After Fitch Ratings downgraded Spain on Oct. 7, Standard & Poor’s cut Spain’s credit rating to AA- last week, for the third time in three years. It appears more and more certain to me that Greece Default is inevitable.
Although global stock markets have largely rallied last week and even Euro has rebounded sharply. The massive downgrades of sovereign debts and banks were fast and furious.
Even though I am never a fan of credit rating agencies, the agencies seem to have learned the lessons since Lehman’s collapse. The joke of rating a bank AAA just before it went under must not be repeated.
Since September, the market has priced in 90% probability on default of Greece’s debt. If you notice, the markets have recently stopped arguing whether Greece will default, but what will happen after the default.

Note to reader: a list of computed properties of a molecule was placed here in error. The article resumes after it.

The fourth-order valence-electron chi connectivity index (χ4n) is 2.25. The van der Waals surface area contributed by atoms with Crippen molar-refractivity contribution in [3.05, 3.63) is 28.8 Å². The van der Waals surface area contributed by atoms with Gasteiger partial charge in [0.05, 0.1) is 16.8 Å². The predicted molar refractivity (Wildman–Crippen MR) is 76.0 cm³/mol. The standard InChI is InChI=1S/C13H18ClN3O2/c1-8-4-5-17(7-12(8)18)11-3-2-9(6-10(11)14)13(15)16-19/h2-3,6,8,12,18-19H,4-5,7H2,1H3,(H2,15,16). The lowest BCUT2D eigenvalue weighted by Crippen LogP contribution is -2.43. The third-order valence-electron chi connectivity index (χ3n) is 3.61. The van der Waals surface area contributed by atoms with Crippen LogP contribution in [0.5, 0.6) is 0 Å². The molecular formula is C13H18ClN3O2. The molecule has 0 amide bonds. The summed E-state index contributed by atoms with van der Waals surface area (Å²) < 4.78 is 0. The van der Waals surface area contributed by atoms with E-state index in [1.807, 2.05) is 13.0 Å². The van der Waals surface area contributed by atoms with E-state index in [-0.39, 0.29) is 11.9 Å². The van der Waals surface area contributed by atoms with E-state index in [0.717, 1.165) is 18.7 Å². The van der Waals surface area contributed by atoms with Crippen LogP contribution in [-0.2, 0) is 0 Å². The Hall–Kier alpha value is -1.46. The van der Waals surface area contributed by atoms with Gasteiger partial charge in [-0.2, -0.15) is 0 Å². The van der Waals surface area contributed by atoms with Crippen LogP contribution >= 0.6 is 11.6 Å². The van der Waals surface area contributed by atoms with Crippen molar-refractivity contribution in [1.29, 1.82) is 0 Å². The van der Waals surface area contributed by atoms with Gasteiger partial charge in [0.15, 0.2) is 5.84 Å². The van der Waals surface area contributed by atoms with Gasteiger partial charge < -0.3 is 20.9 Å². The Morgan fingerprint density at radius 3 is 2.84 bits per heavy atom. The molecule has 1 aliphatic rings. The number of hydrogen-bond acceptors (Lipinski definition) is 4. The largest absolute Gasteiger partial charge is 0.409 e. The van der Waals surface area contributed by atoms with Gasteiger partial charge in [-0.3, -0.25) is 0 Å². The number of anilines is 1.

There are many evidences which I won’t discuss in details here. But in my opinion, whatever the policymakers are doing are not to save Greece, but buying time to prepare the impact to the affected banks and the rest of the countries. After all, Greece has a long history of defaulting its sovereign debt.
However, as the same article pointed out: “while previous defaults were dislocating to the market, the global financial system did not suffer any long term damage because of these events.”
Investors must note what is important is never whether Greece will default at all, but rather how do you handle that. Do you have a plan for that?
I was recommended by a friend to read “The Big Short: Inside the Doomsday Machine” by Michael Lewis. When 2008 sub-prime crisis happened, there were a group of people had plans for that.
Now the million dollar question is: Who have made money in this crisis?
Hold on Tight!
[…] Oct last year, I wrote a blog entry “Greece Default Almost Certain“. Now it is 2012 Feb, Greece “still hasn’t defaulted”, instead, the creditors took 50% […]